(Adds details, background; in U.S. dollars unless noted)
CALGARY, Alberta, Dec 18 (Reuters) - Potash Corp of Saskatchewan Inc (POT.TO), the world’s biggest fertilizer company, cut its outlook for full-year earnings by 10 percent on Thursday, blaming the weak world economy.
The company, a major producer of the crop nutrients potash, nitrogen and phosphate, said it now expects 2008 earnings per share of $10.75, down from its previous forecast of about $12.
It said the move was driven by weak fourth-quarter sales in all three nutrients, as well as lower nitrogen and phosphate prices and margins.
Industry conditions are expected to improve sometime in the second quarter of 2009, however, as food production and fertilizer application cannot be delayed for indefinite periods, Chief Executive Bill Doyle said.
“The global food crisis captured the world’s focus early in 2008, but attention and capital is currently being diverted to economic issues,” Doyle said in a statement. “That does not mean the food crisis has been resolved. In reality, it could become more severe, increasing the need for and value of fertilizers, especially potash.”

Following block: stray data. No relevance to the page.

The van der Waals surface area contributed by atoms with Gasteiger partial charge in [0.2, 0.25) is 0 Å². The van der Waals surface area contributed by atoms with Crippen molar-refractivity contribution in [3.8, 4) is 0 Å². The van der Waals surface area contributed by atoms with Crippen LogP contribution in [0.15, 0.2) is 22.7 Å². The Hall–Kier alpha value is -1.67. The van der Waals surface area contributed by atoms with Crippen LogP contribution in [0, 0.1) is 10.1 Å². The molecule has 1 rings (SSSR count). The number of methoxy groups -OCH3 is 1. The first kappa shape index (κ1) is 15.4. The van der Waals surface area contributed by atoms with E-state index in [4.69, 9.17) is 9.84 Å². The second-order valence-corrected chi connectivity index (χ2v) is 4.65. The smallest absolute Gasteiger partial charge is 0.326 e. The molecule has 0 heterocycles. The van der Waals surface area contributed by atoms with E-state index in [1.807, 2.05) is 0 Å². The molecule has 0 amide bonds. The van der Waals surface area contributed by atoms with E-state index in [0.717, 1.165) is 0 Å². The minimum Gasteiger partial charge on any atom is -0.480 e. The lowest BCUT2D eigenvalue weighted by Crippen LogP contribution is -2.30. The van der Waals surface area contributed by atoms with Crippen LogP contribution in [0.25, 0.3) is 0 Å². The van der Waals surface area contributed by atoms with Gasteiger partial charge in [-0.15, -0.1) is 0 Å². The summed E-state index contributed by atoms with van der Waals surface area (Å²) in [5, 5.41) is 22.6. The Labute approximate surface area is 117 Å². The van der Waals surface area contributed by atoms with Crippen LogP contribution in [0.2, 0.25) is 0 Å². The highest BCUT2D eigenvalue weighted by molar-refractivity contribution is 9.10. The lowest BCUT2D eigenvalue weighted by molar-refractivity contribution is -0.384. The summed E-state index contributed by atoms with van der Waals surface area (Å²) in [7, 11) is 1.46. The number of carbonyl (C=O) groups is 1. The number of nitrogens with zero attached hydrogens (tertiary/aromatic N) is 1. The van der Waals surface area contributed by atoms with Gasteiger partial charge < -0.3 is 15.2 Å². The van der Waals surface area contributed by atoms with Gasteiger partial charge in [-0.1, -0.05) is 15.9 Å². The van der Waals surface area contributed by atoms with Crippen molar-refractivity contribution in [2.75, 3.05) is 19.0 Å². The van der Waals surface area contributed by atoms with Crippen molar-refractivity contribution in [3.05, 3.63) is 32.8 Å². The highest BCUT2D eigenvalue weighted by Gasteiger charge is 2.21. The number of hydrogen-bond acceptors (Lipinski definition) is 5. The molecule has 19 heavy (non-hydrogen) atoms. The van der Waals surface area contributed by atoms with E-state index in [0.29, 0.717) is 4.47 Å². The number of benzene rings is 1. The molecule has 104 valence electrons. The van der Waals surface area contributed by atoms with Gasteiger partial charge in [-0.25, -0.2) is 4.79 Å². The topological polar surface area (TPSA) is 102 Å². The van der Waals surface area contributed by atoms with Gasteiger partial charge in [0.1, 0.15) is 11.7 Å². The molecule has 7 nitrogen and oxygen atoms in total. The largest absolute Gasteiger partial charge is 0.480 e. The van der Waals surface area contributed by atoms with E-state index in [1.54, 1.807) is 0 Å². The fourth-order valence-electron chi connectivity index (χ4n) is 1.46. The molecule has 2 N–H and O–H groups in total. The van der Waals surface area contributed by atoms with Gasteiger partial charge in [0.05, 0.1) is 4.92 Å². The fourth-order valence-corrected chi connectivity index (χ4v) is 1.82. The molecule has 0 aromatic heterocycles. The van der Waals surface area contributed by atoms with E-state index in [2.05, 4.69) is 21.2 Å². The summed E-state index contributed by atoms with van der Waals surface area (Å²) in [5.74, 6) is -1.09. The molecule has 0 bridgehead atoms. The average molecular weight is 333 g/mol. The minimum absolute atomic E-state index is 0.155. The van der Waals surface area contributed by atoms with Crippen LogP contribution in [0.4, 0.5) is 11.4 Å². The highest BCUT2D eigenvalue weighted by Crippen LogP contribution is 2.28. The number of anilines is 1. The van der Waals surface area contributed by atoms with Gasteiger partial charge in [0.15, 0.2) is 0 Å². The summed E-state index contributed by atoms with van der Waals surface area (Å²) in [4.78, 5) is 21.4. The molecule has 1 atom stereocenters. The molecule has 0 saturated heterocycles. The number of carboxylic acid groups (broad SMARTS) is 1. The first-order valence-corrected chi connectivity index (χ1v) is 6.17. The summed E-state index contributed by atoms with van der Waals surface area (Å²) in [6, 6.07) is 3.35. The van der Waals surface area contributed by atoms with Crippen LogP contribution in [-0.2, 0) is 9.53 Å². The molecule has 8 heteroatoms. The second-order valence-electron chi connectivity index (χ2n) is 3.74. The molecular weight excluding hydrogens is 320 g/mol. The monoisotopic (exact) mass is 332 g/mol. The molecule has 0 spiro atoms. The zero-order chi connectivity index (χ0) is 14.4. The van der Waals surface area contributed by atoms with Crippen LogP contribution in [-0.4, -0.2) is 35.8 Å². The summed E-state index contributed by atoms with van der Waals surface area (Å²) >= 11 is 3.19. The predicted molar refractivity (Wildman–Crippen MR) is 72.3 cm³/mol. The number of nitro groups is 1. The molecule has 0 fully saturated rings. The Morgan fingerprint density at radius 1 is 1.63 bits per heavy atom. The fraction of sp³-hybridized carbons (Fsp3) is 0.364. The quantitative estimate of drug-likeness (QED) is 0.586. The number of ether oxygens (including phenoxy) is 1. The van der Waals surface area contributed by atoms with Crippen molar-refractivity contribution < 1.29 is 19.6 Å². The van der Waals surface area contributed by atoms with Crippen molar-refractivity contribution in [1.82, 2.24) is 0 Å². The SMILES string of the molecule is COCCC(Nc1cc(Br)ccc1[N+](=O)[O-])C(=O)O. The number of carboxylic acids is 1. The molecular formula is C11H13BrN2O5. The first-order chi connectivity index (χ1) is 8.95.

This week, Merrill Lynch issued a report saying fertilizer prices have fallen below break-even levels for marginal producers, forcing cuts in output.
That sets the stage for a rebound as farmers will still need crop nutrients for planting in the spring, it said.
Despite the slowdown, Potash Corp’s fourth-quarter earnings should be the third-highest quarterly showing in its history, the company said.
It said potash sales for 2008 will be less than 9 million tonnes, with a gross margin more than triple that of 2007.
The company recently announced a two-million-tonne production cut, starting in January.
Shares of Potash Corp fell C$4.81, or 5 percent, to C$90 on the Toronto Stock Exchange on Thursday. In New York, the stock sank $5.88, or 7 percent, to $74.22. It released its revised earnings forecast after the market closed
$1=$1.20 Canadian Reporting by Jeffrey Jones; editing by Peter Galloway and Gunna Dickson